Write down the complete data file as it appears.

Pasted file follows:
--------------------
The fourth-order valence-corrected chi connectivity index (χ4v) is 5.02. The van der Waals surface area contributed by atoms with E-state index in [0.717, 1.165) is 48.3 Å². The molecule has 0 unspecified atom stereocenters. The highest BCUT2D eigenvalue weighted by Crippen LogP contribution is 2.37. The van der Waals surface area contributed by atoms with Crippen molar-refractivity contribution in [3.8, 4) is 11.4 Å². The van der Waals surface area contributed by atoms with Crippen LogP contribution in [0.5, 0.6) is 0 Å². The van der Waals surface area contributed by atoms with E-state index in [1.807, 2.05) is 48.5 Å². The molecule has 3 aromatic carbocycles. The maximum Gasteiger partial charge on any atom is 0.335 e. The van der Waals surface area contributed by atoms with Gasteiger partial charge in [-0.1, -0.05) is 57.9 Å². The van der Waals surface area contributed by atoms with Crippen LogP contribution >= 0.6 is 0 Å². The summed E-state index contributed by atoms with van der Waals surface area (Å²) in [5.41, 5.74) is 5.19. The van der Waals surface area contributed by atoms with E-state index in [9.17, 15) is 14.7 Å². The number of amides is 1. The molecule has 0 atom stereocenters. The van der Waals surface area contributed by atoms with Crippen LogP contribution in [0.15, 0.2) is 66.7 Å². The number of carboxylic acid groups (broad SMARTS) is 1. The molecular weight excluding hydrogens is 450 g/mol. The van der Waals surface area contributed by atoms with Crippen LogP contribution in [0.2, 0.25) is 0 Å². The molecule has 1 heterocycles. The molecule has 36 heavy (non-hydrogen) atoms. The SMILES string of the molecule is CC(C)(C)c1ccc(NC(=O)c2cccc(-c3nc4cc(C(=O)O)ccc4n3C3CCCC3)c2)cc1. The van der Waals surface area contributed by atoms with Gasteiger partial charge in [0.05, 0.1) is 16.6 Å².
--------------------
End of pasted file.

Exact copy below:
The fourth-order valence-corrected chi connectivity index (χ4v) is 5.02. The van der Waals surface area contributed by atoms with E-state index in [0.717, 1.165) is 48.3 Å². The molecule has 0 unspecified atom stereocenters. The highest BCUT2D eigenvalue weighted by Crippen LogP contribution is 2.37. The van der Waals surface area contributed by atoms with Crippen molar-refractivity contribution in [3.8, 4) is 11.4 Å². The van der Waals surface area contributed by atoms with Crippen LogP contribution in [0.5, 0.6) is 0 Å². The van der Waals surface area contributed by atoms with E-state index in [1.807, 2.05) is 48.5 Å². The molecule has 3 aromatic carbocycles. The maximum Gasteiger partial charge on any atom is 0.335 e. The van der Waals surface area contributed by atoms with Gasteiger partial charge in [-0.1, -0.05) is 57.9 Å². The van der Waals surface area contributed by atoms with Crippen LogP contribution >= 0.6 is 0 Å². The summed E-state index contributed by atoms with van der Waals surface area (Å²) in [5.41, 5.74) is 5.19. The van der Waals surface area contributed by atoms with E-state index in [9.17, 15) is 14.7 Å². The number of amides is 1. The molecule has 0 atom stereocenters. The van der Waals surface area contributed by atoms with Crippen LogP contribution in [0.15, 0.2) is 66.7 Å². The number of carboxylic acid groups (broad SMARTS) is 1. The molecular weight excluding hydrogens is 450 g/mol. The van der Waals surface area contributed by atoms with Crippen LogP contribution in [0.2, 0.25) is 0 Å². The molecule has 1 heterocycles. The molecule has 36 heavy (non-hydrogen) atoms. The SMILES string of the molecule is CC(C)(C)c1ccc(NC(=O)c2cccc(-c3nc4cc(C(=O)O)ccc4n3C3CCCC3)c2)cc1. The van der Waals surface area contributed by atoms with Gasteiger partial charge in [0.05, 0.1) is 16.6 Å².